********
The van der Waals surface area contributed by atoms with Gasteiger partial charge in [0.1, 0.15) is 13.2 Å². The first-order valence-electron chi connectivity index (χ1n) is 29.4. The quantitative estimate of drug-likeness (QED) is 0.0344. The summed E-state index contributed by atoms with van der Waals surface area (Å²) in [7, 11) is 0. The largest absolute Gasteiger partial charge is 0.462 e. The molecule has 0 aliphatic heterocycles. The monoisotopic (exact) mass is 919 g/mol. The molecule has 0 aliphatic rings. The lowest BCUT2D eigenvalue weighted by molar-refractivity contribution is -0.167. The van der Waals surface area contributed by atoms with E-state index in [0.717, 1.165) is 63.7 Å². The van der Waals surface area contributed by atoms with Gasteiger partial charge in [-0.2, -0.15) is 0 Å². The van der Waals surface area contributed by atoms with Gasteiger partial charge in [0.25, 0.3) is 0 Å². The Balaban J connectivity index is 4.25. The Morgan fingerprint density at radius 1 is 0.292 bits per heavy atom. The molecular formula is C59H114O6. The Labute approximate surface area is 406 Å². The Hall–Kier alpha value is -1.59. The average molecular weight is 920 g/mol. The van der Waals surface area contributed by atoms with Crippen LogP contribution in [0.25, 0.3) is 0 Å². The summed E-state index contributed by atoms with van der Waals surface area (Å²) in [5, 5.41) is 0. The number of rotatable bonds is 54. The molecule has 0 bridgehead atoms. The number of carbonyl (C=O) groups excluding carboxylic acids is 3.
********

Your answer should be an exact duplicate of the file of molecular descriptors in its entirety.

The van der Waals surface area contributed by atoms with Gasteiger partial charge in [0.1, 0.15) is 13.2 Å². The first-order valence-electron chi connectivity index (χ1n) is 29.4. The quantitative estimate of drug-likeness (QED) is 0.0344. The summed E-state index contributed by atoms with van der Waals surface area (Å²) in [7, 11) is 0. The largest absolute Gasteiger partial charge is 0.462 e. The molecule has 0 aliphatic heterocycles. The monoisotopic (exact) mass is 919 g/mol. The molecule has 0 aliphatic rings. The lowest BCUT2D eigenvalue weighted by molar-refractivity contribution is -0.167. The van der Waals surface area contributed by atoms with E-state index in [0.717, 1.165) is 63.7 Å². The van der Waals surface area contributed by atoms with Gasteiger partial charge in [-0.2, -0.15) is 0 Å². The van der Waals surface area contributed by atoms with Gasteiger partial charge in [0.25, 0.3) is 0 Å². The Balaban J connectivity index is 4.25. The Morgan fingerprint density at radius 1 is 0.292 bits per heavy atom. The molecular formula is C59H114O6. The Labute approximate surface area is 406 Å². The Hall–Kier alpha value is -1.59. The average molecular weight is 920 g/mol. The van der Waals surface area contributed by atoms with Crippen LogP contribution in [0.25, 0.3) is 0 Å². The summed E-state index contributed by atoms with van der Waals surface area (Å²) in [5, 5.41) is 0. The number of rotatable bonds is 54. The molecule has 0 bridgehead atoms. The number of carbonyl (C=O) groups excluding carboxylic acids is 3.